establishing a "rigorous syntax' for Mathematica is worth the effort 
nor that such a process could be guaranteed to be successful.

I think nothing illustrates this point better than the Mathematica's 
"Flat" attribute. The idea is extremely intuitive and very powerful.  
Yet when you try to think carefully about it you notice that not only 
its implementation is, in some sense "incomplete' (more precisely, it 
does not do everything one expects it to do) but that it probably could 
never be made "complete" simply because in designing computer software 
one has to be concerned with "usability" just as much or perhaps more 
than with rigour and "mathematical correctness".

In spite of this I think Mathematica possesses the best and the most 
powerful mathematical programming language there is. However, if what I 
wrote above is correct than it suggests that not everyone will be happy 
with it and clearly not everyone is. If you are not comfortable with 
the fact that often you won't be able to tell in advance if a piece of 
code will work, and that you will sometimes need to experiment and made 
adjustments, then Mathematica is not for you. But that may well be the 
price that must be paid or its "intuitiveness" and for me this is a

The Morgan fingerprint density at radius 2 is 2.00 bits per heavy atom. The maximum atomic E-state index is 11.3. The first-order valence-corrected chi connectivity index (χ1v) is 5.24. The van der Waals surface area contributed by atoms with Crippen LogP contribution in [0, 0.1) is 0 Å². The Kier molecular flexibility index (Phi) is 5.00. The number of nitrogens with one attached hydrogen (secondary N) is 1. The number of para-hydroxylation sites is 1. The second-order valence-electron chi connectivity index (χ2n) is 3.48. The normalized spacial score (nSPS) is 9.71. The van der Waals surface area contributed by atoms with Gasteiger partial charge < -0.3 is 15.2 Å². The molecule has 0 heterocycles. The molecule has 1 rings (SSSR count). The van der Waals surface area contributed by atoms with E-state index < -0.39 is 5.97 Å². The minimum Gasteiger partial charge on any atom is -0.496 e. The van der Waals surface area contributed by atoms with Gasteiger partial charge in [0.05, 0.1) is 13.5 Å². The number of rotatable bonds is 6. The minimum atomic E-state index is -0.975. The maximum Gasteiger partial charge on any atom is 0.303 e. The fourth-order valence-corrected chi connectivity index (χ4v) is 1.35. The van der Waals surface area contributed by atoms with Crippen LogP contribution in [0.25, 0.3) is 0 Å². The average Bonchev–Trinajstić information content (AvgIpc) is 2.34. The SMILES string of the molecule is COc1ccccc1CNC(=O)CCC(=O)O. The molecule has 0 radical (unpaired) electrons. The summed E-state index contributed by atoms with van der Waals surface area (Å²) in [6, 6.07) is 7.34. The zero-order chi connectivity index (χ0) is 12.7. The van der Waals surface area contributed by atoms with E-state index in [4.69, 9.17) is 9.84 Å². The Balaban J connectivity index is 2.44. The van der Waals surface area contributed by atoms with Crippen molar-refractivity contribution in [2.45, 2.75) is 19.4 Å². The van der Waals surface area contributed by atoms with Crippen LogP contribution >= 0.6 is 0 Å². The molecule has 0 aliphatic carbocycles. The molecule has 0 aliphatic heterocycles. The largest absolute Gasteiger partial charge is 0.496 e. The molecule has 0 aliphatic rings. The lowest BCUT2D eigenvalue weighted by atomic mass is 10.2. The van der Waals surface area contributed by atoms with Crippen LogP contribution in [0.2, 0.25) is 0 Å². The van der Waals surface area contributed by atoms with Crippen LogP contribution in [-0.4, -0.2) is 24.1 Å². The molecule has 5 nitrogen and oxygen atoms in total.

price worth paying.

Andrzej Kozlowski
Yokohama, Japan

On Friday, October 24, 2003, at 05:24 PM, Maxim wrote:

> A few more glitches of Mathematica's pattern matcher:
> In[1]:=
> Module[{f},
>   f[a] /. f[x_] /; True /; False :> 0
> ]
> Module[{f},
>   Attributes[f] = Flat;
>   f[a] /. f[x_] /; True /; False :> 0
> ]
> Out[1]=
> f$37[a]
> Out[2]=
> 0
> It looks like there's still a long way to go to acquaint Flat with 
> other
> language constructs.
> In[1]:=
> Module[{f},
>   Attributes[f] = {Flat, OneIdentity};
>   f[x] /. f[x_, y_:1] -> {x}
> ]
> Out[1]=
> {f$37[x]}
> I'm not sure about this one, should the result here be {x}?
> Another example:
> In[1]:=
> Module[{a},
>   {x^2, x^3} /. x^(p_) :>
>     (a = p; a*x)
> ]
> Module[{a},
>   {x^2, x^3} /. x^(p_) :>
>     (a = p; a*x /; True)
> ]
> Out[1]=
> {2*x, 3*x}
> Out[2]=
> {3*x, 3*x}
> To understand how the last one works we need to know the evaluation
> sequence; the number in parentheses shows whether rhs is evaluated for 
> x^2
> (1) or x^3 (2):
> a=2  (1)
> True (1)
> a=3  (2)
> True (2)
> 3*x  (1)
> 3*x  (2)
> So the description of ReplaceAll in the Reference (saying that it tries
> parts in the sequential order) is incomplete (or even not strictly 
> true),
> because it switches between parts in this weird manner. Just as in the
> situation with
> In[1]:=
> Hold[x] /. x :> Module[{}, Random[]]
> Hold[x] /. x :> Module[{}, Random[] /; True]
> Hold[x] /. x :> Block[{}, Random[] /; True]
> Out[1]=
> Hold[Module[{}, Random[]]]
> Out[2]=
> Hold[Random[]]
> Out[3]=
> Hold[0.011784819818934053]
> giving three different results, I cannot say that the expressions are
> semantically equivalent because no one knows what the semantics should 
> be in
> the first place, but it is very confusing when adding True condition
> suddenly changes the result.
> Maxim Rytin
> m.r at